By August 25, 2015Archive


A bulwark is a defensive wall. We’ll come back to that in a minute. Have you ever had a conversation with someone who constantly and confidently uses words and phrases out of context? There’s the all too familiar “I literally died of laughter.” Or when you cut that guy off in traffic and he swore he would extract revenge. And conversate. Don’t even get me started on conversate. But oftentimes we talk to people who just fail to understand how the words they are using do not even come close to describing what they are actually doing. Like your friend who thinks that buying new running shoes is the same as training for a marathon. Or the vegan who only eats chicken and fish sometimes. Or your buddy who, after being confronted about his 23rd glass of red wine, tells you to stop being such a legalist. And for my theology nerds, we love correcting “solo fide,” shaking our heads when someone tells us they are fasting today because they forgot to eat breakfast, and making our “Oh Honey” face when someone mentions Elisha being taken up in the whirlwind.

Here’s the thing. Many of us in the church have our own word that we frequently misuse: “struggling.” As in “I’ve been struggling with anger.” Or “I’m really struggling with pornography.” Or “Finding time to read the Word is a real struggle for me.” Now I’m not saying that all of us are misusing the word. I’d never be so precocious (see what I did there?).  But many of us need to hear Inigo Montoya’s words to Vizzini: “You keep using that word, I do not think it means what you think it means.”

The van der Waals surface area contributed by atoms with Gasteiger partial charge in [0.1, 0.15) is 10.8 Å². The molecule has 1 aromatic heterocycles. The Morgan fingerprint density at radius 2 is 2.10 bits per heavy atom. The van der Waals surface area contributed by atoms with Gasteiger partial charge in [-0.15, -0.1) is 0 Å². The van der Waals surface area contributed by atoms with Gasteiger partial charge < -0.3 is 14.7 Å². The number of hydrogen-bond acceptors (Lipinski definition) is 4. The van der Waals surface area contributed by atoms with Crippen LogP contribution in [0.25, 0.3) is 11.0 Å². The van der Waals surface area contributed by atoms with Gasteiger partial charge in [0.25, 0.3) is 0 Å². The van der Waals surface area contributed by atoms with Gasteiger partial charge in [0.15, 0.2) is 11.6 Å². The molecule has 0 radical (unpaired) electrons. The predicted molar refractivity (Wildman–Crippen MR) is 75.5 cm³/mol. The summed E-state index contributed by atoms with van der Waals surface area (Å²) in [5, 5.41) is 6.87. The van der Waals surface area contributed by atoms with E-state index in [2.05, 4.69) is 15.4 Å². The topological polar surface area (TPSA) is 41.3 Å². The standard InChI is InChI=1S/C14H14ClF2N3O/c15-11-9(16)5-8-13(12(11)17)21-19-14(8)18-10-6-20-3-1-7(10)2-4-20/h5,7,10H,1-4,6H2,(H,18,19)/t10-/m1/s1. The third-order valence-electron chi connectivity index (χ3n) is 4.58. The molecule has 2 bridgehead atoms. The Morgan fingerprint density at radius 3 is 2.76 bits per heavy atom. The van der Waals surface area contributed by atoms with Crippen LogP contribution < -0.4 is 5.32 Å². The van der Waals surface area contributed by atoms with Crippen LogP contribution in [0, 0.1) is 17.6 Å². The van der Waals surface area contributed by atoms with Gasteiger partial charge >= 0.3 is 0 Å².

For many of us, “struggling with sin” and “sinning” are interchangeable. It’s simply the language we use to let someone know that we got drunk again and we’re not happy about it. We don’t want to just say that we sinned, that sounds bad. So we say we struggled with sin, yeah, that’s better. Some of us aren’t so liberal with the word. We reserve “struggling” for sins that we’ve been dealing with for a long time. A momentary lapse in judgment that leads to an angry outburst may be a sin, but it certainly isn’t something I’m struggling with. My foul language, now that’s a… darn struggle. But sinning, or even being trapped by sin, is not the same as struggling with sin.